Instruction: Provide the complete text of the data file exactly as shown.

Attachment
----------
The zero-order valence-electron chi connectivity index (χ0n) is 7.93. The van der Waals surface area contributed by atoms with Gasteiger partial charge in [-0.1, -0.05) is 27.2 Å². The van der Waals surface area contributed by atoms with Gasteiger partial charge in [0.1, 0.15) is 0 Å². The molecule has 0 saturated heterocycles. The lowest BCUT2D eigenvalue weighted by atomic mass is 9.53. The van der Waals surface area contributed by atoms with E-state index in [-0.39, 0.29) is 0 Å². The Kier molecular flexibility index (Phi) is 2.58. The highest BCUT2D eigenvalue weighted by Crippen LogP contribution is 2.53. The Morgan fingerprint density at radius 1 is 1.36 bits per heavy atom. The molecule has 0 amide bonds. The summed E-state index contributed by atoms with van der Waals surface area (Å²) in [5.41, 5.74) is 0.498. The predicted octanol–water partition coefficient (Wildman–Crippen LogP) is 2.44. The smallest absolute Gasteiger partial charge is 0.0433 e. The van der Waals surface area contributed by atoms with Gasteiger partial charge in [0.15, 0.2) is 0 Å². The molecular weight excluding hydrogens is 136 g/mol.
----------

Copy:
The zero-order valence-electron chi connectivity index (χ0n) is 7.93. The van der Waals surface area contributed by atoms with Gasteiger partial charge in [-0.1, -0.05) is 27.2 Å². The van der Waals surface area contributed by atoms with Gasteiger partial charge in [0.1, 0.15) is 0 Å². The molecule has 0 saturated heterocycles. The lowest BCUT2D eigenvalue weighted by atomic mass is 9.53. The van der Waals surface area contributed by atoms with E-state index in [-0.39, 0.29) is 0 Å². The Kier molecular flexibility index (Phi) is 2.58. The highest BCUT2D eigenvalue weighted by Crippen LogP contribution is 2.53. The Morgan fingerprint density at radius 1 is 1.36 bits per heavy atom. The molecule has 0 amide bonds. The summed E-state index contributed by atoms with van der Waals surface area (Å²) in [5.41, 5.74) is 0.498. The predicted octanol–water partition coefficient (Wildman–Crippen LogP) is 2.44. The smallest absolute Gasteiger partial charge is 0.0433 e. The van der Waals surface area contributed by atoms with Gasteiger partial charge in [0.15, 0.2) is 0 Å². The molecular weight excluding hydrogens is 136 g/mol.